Online, in lecture halls and in print, there are fanatical devotees of evidence based orthodontics whose shrill voices lament the absence of science in our profession. For proof and for comedic relief during a long day of seeing patients we recommend reading the American Journal of Orthodontics and Dentofacial Orthopedics, the journal of record for the American Association of Orthodontists.  A casual survey of the last few volumes seems to indicate that the majority of articles are coming from such far off places as Brazil, Turkey and Korea to name just a few. This is a clear indication that the AJODO much like many other publications can’t fill its pages without the inclusion of many of these articles and that the beloved American orthodontic science is at this point, paltry. That being said, innovation is innovation and it doesn’t matter where it comes from as long as it is something worth presenting in a peer-reviewed journal. In the most recent AJODO issue (Dec. 18), we were gobsmacked after reading the article by de Souza-Constantino et al., titled “Patients’ preferences regarding age, sex, and attire of orthodontists”. Their conclusions were:

“In our study, the patients generally preferred female orthodontists, and this preference was strongest among children. Although the participants did not report the professional’s age as a justification, this factor was found to be a determinant of selection. Moreover, the white coat was preferred as the most appropriate attire for an orthodontist because it is associated with cleanliness and hygiene. Finally, participants ranked attractiveness and compassion among the most relevant reasons for choosing an orthodontist.”

The AJODO has a proclivity for publishing studies that agree with what the establishment believes to be true. All too often in the AJODO, if one knows the title and the names/location of the authors, one can accurately predict the results of the study without reading it. To be clear we are saying that most of the time in orthodontic “research” the authors find exactly what they are looking for. You’ll never see a Tweed orthodontist find that non-extraction is better than extraction or that brackets with built in tip and torque are superior to 0/0 brackets, for example. This obvious bias is apparent in most articles and most journals but the AJODO takes it to an entirely different level. Since the AJODO is the publication of record for the AAO it is held in reverence by residents and young orthodontists. The average orthodontic practitioner is struggling in a changing dental landscape. By taking a defensive stance and by doing whatever they can to reinforce their own biases/beliefs, the AJODO leadership is doing a major disservice to the profession they claim to want to defend.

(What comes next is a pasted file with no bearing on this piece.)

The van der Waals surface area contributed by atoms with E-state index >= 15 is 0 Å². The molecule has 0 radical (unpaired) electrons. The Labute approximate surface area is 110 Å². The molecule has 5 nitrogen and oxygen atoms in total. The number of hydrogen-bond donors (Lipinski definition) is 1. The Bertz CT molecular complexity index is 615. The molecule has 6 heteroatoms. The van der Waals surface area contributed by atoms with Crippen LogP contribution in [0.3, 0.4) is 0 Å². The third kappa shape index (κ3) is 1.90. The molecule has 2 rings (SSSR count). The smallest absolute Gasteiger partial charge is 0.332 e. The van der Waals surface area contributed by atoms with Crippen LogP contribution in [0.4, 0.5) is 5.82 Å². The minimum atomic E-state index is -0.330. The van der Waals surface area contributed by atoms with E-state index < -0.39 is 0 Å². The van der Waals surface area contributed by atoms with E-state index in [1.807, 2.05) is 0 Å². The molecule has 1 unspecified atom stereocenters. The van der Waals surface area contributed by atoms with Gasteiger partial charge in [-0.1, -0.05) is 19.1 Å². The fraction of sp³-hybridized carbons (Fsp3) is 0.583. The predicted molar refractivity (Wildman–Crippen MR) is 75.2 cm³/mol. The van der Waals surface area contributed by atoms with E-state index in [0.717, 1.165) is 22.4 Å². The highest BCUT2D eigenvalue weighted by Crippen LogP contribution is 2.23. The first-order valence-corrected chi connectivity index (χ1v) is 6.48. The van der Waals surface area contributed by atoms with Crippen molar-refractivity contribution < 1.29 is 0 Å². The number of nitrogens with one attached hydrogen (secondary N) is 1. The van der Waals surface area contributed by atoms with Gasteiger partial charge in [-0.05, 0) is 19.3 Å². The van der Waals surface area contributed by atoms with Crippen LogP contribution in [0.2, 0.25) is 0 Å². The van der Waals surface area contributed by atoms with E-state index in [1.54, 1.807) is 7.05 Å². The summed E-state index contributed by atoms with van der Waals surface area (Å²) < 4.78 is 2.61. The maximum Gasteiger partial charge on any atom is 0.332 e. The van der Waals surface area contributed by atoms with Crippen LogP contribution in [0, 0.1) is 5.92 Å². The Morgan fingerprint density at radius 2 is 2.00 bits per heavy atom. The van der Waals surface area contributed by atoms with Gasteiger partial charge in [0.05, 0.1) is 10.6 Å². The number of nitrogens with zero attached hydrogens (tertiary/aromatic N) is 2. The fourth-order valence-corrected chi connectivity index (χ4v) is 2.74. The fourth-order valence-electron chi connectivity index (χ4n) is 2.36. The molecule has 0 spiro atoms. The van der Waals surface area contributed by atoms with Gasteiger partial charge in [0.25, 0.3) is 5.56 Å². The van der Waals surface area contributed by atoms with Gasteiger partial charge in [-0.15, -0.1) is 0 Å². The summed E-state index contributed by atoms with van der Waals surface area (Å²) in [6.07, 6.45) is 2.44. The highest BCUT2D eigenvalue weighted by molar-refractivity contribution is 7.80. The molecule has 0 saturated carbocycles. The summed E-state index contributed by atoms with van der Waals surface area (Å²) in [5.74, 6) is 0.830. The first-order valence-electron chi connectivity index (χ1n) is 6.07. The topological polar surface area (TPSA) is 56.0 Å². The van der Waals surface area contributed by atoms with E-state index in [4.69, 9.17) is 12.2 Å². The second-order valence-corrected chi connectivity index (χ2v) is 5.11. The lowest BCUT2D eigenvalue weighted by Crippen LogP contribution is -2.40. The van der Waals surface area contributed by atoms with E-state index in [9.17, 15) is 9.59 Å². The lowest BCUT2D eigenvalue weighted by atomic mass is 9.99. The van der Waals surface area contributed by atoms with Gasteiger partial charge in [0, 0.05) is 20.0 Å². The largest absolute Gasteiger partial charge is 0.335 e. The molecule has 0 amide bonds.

Now, back to this “study” on patient perception and preference and the issues it has:

1)         It’s designed to get the results the researchers expect and want.

2)         It’s done in Londrina and Sao Paulo Brazil but is presented like it is applicable in any country and any region of any country. There are vast differences between the US and Brazil as well as differences among the different regions in the US (and probably regions in Brazil). (We found a systematic review on this study’s topic in medicine (“REAL DOCTORS”) with quite a different conclusion. See figure below)

3)         White coat syndrome/white coat hypertension is a real thing and well documented in real scientific journals. How does this paper’s results square with that fact? It’s not even addressed by the authors.